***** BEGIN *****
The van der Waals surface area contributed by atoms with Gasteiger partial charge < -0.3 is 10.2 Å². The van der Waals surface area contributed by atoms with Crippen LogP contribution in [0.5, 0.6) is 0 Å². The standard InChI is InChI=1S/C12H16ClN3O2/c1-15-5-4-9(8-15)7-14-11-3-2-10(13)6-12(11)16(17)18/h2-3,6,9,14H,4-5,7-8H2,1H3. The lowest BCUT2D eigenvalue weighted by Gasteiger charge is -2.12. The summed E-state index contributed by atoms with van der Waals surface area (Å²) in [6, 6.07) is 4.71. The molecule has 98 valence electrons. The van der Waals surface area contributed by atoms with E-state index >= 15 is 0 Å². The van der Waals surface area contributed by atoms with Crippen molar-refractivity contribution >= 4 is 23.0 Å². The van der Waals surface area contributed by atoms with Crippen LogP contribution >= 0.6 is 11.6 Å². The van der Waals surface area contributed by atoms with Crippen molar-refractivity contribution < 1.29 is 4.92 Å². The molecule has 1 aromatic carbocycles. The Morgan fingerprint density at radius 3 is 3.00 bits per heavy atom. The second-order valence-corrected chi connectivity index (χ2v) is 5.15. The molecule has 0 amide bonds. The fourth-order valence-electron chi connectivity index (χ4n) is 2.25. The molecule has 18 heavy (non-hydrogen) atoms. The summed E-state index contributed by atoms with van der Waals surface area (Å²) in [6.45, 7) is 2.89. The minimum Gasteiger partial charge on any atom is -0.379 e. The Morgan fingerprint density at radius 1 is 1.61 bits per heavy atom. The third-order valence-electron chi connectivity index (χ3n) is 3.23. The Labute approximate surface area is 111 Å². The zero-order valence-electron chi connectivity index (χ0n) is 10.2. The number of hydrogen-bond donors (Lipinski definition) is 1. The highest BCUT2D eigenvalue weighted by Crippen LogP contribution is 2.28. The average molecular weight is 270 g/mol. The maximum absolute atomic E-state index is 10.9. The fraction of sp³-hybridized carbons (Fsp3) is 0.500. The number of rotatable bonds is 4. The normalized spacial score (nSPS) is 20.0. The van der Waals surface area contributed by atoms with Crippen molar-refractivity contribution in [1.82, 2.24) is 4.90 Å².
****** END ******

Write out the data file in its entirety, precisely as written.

The van der Waals surface area contributed by atoms with Gasteiger partial charge < -0.3 is 10.2 Å². The van der Waals surface area contributed by atoms with Crippen LogP contribution in [0.5, 0.6) is 0 Å². The standard InChI is InChI=1S/C12H16ClN3O2/c1-15-5-4-9(8-15)7-14-11-3-2-10(13)6-12(11)16(17)18/h2-3,6,9,14H,4-5,7-8H2,1H3. The lowest BCUT2D eigenvalue weighted by Gasteiger charge is -2.12. The summed E-state index contributed by atoms with van der Waals surface area (Å²) in [6, 6.07) is 4.71. The molecule has 98 valence electrons. The van der Waals surface area contributed by atoms with E-state index >= 15 is 0 Å². The van der Waals surface area contributed by atoms with Crippen molar-refractivity contribution >= 4 is 23.0 Å². The van der Waals surface area contributed by atoms with Crippen LogP contribution >= 0.6 is 11.6 Å². The van der Waals surface area contributed by atoms with Crippen molar-refractivity contribution < 1.29 is 4.92 Å². The molecule has 1 aromatic carbocycles. The Morgan fingerprint density at radius 3 is 3.00 bits per heavy atom. The second-order valence-corrected chi connectivity index (χ2v) is 5.15. The molecule has 0 amide bonds. The fourth-order valence-electron chi connectivity index (χ4n) is 2.25. The molecule has 18 heavy (non-hydrogen) atoms. The summed E-state index contributed by atoms with van der Waals surface area (Å²) in [6.45, 7) is 2.89. The minimum Gasteiger partial charge on any atom is -0.379 e. The Morgan fingerprint density at radius 1 is 1.61 bits per heavy atom. The third-order valence-electron chi connectivity index (χ3n) is 3.23. The Labute approximate surface area is 111 Å². The zero-order valence-electron chi connectivity index (χ0n) is 10.2. The number of hydrogen-bond donors (Lipinski definition) is 1. The highest BCUT2D eigenvalue weighted by Crippen LogP contribution is 2.28. The average molecular weight is 270 g/mol. The maximum absolute atomic E-state index is 10.9. The fraction of sp³-hybridized carbons (Fsp3) is 0.500. The number of rotatable bonds is 4. The normalized spacial score (nSPS) is 20.0. The van der Waals surface area contributed by atoms with Crippen molar-refractivity contribution in [1.82, 2.24) is 4.90 Å².